Friday, the Supreme Court granted requests by Republican lawmakers in Michigan and Ohio to block court orders in both states that would require gerrymandered legislative districts be redrawn ahead of the 2020 general election.
Courts in both states declared the current legislative maps to be gerrymandered (drawn in order to favor a particular political party) in an unconstitutional fashion. While by definition gerrymandering is the unfair drawing of legislative districts, it isn’t always unlawful.
Districts in Michigan were drawn with such partisan zeal that one Republican aide said he loved that a district literally looked like it was flipping off its Democratic representative. Michigan Republican politicians were legitimately able to choose their voters.
Despite Ohio being nearly even split in statewide elections, Ohio’s districts are drawn in such a way as to make Democrats only competitive in four of the state’s 16 congressional districts.
Michigan and Ohio both also passed citizen initiatives overhauling the redistricting process, but these initiatives take effect after the 2020 election. As challenges to gerrymandering before the Supreme Court loom, initiatives like those passed by the Great Lakes neighbors have increasingly become the primary approach of redistricting reformers.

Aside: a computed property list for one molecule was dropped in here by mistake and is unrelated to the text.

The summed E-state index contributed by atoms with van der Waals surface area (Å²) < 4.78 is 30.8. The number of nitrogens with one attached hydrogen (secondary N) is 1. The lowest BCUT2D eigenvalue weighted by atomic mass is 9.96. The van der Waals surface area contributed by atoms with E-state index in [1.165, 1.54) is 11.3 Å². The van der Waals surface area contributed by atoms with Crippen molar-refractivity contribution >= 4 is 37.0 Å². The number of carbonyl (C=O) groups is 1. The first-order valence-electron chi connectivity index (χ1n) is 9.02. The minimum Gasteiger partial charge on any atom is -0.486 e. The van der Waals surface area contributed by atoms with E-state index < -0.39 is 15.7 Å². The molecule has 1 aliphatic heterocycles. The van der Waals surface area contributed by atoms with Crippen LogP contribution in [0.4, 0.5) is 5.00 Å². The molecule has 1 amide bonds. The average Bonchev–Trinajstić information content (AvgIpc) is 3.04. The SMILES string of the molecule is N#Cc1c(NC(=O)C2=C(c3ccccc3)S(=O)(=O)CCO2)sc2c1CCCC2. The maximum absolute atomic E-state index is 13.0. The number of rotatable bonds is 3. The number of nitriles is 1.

The Supreme Court’s decision to halt the decisions in Michigan and Ohio is not wholly unexpected. The Ohio court’s decision was written as an argument for the Supreme Court, which is also considering a pair of cases out of North Carolina and Maryland.
It seems unlikely that the Supreme Court will decide to curtail partisan gerrymandering. It has never gone that far in rulings before, and with the retirement of Justice Anthony Kennedy, the court lost one of its primary gerrymandering skeptics.
And while Michigan and Ohio will have new processes to limit partisan gerrymandering after the 2020 Census, citizen initiatives aren’t practical solutions in every state. Some states outright prohibit such initiatives. And politically charged elements of the Census itself could impact redistricting to benefit Republicans even in absence of direct partisan gerrymandering.
Unfair legislative district maps have had substantial impact on elections at both the state and federal level, and have benefited the careers of politicians who eventually served in offices elected statewide.
Katelyn Kivel is a contributing editor and senior legal reporter for Grit Post in Kalamazoo, Michigan. Follow her on Twitter @KatelynKivel.